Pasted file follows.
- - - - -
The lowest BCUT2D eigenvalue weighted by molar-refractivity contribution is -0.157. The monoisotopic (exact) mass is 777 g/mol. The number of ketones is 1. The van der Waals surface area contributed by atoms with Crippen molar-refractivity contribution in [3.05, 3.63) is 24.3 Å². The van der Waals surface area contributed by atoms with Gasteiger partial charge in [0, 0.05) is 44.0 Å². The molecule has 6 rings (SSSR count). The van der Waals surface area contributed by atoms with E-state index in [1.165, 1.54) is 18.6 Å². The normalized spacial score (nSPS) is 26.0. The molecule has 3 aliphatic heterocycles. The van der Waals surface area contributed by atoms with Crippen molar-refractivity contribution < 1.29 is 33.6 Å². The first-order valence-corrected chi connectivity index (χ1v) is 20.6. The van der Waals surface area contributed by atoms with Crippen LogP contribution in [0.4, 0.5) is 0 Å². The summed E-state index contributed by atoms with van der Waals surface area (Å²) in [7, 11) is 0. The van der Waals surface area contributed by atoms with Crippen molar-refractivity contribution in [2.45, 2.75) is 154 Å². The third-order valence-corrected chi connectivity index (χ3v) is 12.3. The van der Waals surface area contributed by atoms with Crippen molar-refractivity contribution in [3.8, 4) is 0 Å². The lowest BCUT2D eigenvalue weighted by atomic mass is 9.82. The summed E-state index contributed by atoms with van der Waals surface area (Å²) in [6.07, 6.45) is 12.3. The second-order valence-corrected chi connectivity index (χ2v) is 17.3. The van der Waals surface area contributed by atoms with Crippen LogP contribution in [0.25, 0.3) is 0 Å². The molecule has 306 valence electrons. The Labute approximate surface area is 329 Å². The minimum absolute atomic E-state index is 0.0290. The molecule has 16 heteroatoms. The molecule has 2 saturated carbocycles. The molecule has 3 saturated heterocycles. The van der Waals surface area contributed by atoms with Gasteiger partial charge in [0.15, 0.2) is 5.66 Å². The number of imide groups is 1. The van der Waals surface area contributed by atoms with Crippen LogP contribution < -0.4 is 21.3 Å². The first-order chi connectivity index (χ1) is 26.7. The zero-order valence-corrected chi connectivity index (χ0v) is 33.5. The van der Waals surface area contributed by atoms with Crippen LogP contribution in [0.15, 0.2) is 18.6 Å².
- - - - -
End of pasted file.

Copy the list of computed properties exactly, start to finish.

The lowest BCUT2D eigenvalue weighted by molar-refractivity contribution is -0.157. The monoisotopic (exact) mass is 777 g/mol. The number of ketones is 1. The van der Waals surface area contributed by atoms with Crippen molar-refractivity contribution in [3.05, 3.63) is 24.3 Å². The van der Waals surface area contributed by atoms with Gasteiger partial charge in [0, 0.05) is 44.0 Å². The molecule has 6 rings (SSSR count). The van der Waals surface area contributed by atoms with E-state index in [1.165, 1.54) is 18.6 Å². The normalized spacial score (nSPS) is 26.0. The molecule has 3 aliphatic heterocycles. The van der Waals surface area contributed by atoms with Crippen molar-refractivity contribution < 1.29 is 33.6 Å². The first-order valence-corrected chi connectivity index (χ1v) is 20.6. The van der Waals surface area contributed by atoms with Crippen LogP contribution in [0.4, 0.5) is 0 Å². The summed E-state index contributed by atoms with van der Waals surface area (Å²) in [7, 11) is 0. The van der Waals surface area contributed by atoms with Crippen molar-refractivity contribution in [2.45, 2.75) is 154 Å². The third-order valence-corrected chi connectivity index (χ3v) is 12.3. The van der Waals surface area contributed by atoms with Crippen molar-refractivity contribution in [3.8, 4) is 0 Å². The lowest BCUT2D eigenvalue weighted by atomic mass is 9.82. The summed E-state index contributed by atoms with van der Waals surface area (Å²) in [6.07, 6.45) is 12.3. The second-order valence-corrected chi connectivity index (χ2v) is 17.3. The van der Waals surface area contributed by atoms with Crippen LogP contribution in [0.25, 0.3) is 0 Å². The molecule has 306 valence electrons. The Labute approximate surface area is 329 Å². The minimum absolute atomic E-state index is 0.0290. The molecule has 16 heteroatoms. The molecule has 2 saturated carbocycles. The molecule has 3 saturated heterocycles. The van der Waals surface area contributed by atoms with Gasteiger partial charge in [0.15, 0.2) is 5.66 Å². The number of imide groups is 1. The van der Waals surface area contributed by atoms with Crippen LogP contribution < -0.4 is 21.3 Å². The first-order chi connectivity index (χ1) is 26.7. The zero-order valence-corrected chi connectivity index (χ0v) is 33.5. The van der Waals surface area contributed by atoms with Crippen LogP contribution in [0.15, 0.2) is 18.6 Å².